Episode #18: Porringer Tea Table – Part 7

Note: All of my old podcast videos have been moved to my YouTube channel.  You can now watch this video here:

https://www.youtube.com/watch?v=yZwCf-BiwA4&t=25s

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9 thoughts on “Episode #18: Porringer Tea Table – Part 7

  1. Great job as usual Bob! I’ve thoroughly enjoyed this series! Even though I didn’t build the table along with you, you’ve inspired me to give it a try when time permits!
    As always thanks for being so generous with your time and allowing us to follow along with you. I can’t wait to see what will come next! Any ideas?

    • Donna,
      Thanks! Glad you enjoyed it, it was a fun build. I’ve got a few projects planned that I think will keep me busy for awhile. I’ll be starting on the new workbench soon (the lumber has been in the corner of the shop for several weeks now). Perhaps I’ll finally getting around to making another tenon saw that I’ve had the stock for but just have not got around to making. I’ve also got to get started on a very large media/entertainment center that has been in the works for awhile. Plus, I have a few small projects I’d like to do as well. I’m always open to podcast topic ideas thought so if there is something specific you’d like to see on the podcast, feel free to let me know!

  2. Enjoyed all your podcasts and looking forward to more. I’ve picked up Stephen Shepherd’s book on hide glue as well as some glue packs from TFWW, but haven’t got into either yet. Was wondering what temperature you were working at that was too cold for your first panel glue up for the top? Living in the NE, I work in a shop with heat, though chilly and not at a living room temp in the winter. Will the heat have to brought up a bit to work in the winter time? I usually set the heat for 60 when I turn it on, but of course, the air gets warm but everything of mass in the shop takes quite a bit longer to get a rise in temperature. Was just curious what to expect. Thanks!

    • Doug,
      My shop was probably in the low 60s at the time. The rub joints for the knee blocks went just fine, and glue ups of things like mortise and tenon joints are typically no problem either as they are assembled quickly. The only time I have had issues in my shop is when I’ve got something that stays open for awhile, like a long edge joint or case dovetails. In these cases, I’ll try to heat up the shop into the mid to upper 70s if I can (I didn’t in this episode, so you saw the result :). While my shop is inside the house, it is really only semi-climate controlled. The shop is part of an addition that was built on after the house was built, and the HVAC was not brought into the addition so there’s no ductwork. In the summer it’s usually plenty warm enough since the AC never really gets into the shop, but in the winter it can get pretty cold. What you can try if your heater permits is placing parts to be glued right on the heater until they are ready for glue-up. I have one of those small sealed oil filled radiators I can roll around, which makes this convenient and not a fire hazard. If your heating system won’t permit this, you can warm up the joint with a heat gun right before applying the glue, and that will give you more time. Stephen’s book also discusses other ways to extend the open time of the glue, so definitely read up on it before doing a complex glue up that requires long open times. If all else fails, lquid hide glue is very friendly for complex glue-ups. I tend to prefer it for stuff like case dovetails where I need a really long open time. I use the hot stuff for faster to assemble joints and rub joints.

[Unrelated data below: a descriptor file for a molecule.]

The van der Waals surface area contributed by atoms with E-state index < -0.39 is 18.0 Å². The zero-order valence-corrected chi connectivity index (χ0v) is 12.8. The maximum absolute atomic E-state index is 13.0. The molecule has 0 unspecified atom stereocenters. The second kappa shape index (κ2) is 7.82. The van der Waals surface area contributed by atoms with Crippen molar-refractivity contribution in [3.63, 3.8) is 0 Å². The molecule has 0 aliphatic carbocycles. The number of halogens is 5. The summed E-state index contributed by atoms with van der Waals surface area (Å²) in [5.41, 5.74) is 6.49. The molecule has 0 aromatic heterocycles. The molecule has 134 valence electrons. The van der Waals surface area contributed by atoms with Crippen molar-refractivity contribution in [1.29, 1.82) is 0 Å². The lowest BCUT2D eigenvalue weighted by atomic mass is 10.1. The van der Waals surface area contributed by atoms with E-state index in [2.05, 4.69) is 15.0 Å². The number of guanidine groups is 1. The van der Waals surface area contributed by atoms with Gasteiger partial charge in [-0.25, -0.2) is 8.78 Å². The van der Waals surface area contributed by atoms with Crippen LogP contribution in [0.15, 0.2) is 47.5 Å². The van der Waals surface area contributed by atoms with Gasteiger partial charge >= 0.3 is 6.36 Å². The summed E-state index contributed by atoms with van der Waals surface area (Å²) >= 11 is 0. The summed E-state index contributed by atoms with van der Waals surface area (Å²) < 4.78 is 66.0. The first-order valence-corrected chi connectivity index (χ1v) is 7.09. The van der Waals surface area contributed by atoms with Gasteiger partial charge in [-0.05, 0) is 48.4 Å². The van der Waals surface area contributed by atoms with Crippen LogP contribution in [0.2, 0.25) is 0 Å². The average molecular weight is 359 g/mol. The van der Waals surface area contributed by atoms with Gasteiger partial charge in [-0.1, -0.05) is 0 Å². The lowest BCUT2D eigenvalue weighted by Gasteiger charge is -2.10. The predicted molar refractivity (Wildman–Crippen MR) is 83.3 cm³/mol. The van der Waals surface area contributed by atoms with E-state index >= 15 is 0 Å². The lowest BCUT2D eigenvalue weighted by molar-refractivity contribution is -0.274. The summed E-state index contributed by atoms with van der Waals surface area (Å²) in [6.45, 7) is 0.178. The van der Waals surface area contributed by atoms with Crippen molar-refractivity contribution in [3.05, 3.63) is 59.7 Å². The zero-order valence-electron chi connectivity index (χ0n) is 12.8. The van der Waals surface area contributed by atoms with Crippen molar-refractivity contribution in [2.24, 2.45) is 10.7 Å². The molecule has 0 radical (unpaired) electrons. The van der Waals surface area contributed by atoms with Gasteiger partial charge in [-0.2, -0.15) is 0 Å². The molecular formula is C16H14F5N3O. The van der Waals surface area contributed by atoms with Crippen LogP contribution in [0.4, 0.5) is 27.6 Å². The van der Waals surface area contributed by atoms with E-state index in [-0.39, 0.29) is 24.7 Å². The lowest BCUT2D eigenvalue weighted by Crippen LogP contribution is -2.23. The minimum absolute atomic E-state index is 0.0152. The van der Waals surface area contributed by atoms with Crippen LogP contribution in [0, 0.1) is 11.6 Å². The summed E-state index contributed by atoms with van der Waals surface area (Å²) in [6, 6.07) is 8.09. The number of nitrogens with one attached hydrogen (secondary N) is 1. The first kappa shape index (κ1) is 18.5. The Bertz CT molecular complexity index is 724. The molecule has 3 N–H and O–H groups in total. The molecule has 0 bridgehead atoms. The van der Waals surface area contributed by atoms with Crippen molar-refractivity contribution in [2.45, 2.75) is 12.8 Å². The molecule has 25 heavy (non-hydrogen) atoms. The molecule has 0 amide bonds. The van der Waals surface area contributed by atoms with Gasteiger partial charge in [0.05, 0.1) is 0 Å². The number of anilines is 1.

3. This was a really great podcast. Its the best stuff I’ve seen to date on the web for hand tool wood working. It would be great if you would detail the construction of your new workbench in a podcast!

    • I second the work bench idea! That’s next on my agenda! I would love to see how to approach it using only hand tools!

  4. Great podcast. Here’s a glue related question. When you switched to the liquid hide glue, did you also do a rub joint, or did you have to clamp it up?

    Just discovered your site. Thanks for sharing.

    • Rob,
      The liquid hide glue was rub jointed as well just like the hot. It just sets a little slower, giving you more time to work with it.

  5. Thanks for a great video. You showed me details on making the table top, that I haven’t seen other do…just what I what I needed for my skill level.

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